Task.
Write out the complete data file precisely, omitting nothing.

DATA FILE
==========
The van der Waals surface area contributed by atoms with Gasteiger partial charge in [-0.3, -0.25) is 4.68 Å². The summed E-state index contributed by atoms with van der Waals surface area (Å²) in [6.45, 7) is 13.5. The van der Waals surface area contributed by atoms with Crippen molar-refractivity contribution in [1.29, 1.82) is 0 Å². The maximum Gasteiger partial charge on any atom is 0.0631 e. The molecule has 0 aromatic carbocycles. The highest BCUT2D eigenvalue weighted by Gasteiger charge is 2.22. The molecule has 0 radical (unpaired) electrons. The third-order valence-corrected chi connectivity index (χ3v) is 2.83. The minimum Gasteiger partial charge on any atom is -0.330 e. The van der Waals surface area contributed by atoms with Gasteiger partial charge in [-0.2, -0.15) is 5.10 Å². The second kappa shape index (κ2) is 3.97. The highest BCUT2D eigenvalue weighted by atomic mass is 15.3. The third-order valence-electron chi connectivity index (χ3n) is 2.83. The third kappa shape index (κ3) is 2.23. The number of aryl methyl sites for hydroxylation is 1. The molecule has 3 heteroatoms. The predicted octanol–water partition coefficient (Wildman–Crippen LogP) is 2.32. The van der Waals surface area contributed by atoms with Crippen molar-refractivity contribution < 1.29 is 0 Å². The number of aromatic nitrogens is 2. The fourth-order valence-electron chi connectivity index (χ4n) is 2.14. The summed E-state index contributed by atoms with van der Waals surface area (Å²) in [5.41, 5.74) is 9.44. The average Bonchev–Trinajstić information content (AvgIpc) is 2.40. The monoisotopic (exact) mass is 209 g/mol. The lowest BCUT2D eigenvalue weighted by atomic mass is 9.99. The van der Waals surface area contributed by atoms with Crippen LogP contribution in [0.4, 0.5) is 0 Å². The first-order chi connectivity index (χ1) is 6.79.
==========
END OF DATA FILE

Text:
The van der Waals surface area contributed by atoms with Gasteiger partial charge in [-0.3, -0.25) is 4.68 Å². The summed E-state index contributed by atoms with van der Waals surface area (Å²) in [6.45, 7) is 13.5. The van der Waals surface area contributed by atoms with Crippen molar-refractivity contribution in [1.29, 1.82) is 0 Å². The maximum Gasteiger partial charge on any atom is 0.0631 e. The molecule has 0 aromatic carbocycles. The highest BCUT2D eigenvalue weighted by Gasteiger charge is 2.22. The molecule has 0 radical (unpaired) electrons. The third-order valence-corrected chi connectivity index (χ3v) is 2.83. The minimum Gasteiger partial charge on any atom is -0.330 e. The van der Waals surface area contributed by atoms with Gasteiger partial charge in [-0.2, -0.15) is 5.10 Å². The second kappa shape index (κ2) is 3.97. The highest BCUT2D eigenvalue weighted by atomic mass is 15.3. The third-order valence-electron chi connectivity index (χ3n) is 2.83. The third kappa shape index (κ3) is 2.23. The number of aryl methyl sites for hydroxylation is 1. The molecule has 3 heteroatoms. The predicted octanol–water partition coefficient (Wildman–Crippen LogP) is 2.32. The van der Waals surface area contributed by atoms with Crippen molar-refractivity contribution < 1.29 is 0 Å². The number of aromatic nitrogens is 2. The fourth-order valence-electron chi connectivity index (χ4n) is 2.14. The summed E-state index contributed by atoms with van der Waals surface area (Å²) in [5.41, 5.74) is 9.44. The average Bonchev–Trinajstić information content (AvgIpc) is 2.40. The monoisotopic (exact) mass is 209 g/mol. The lowest BCUT2D eigenvalue weighted by atomic mass is 9.99. The van der Waals surface area contributed by atoms with Crippen LogP contribution in [0.4, 0.5) is 0 Å². The first-order chi connectivity index (χ1) is 6.79.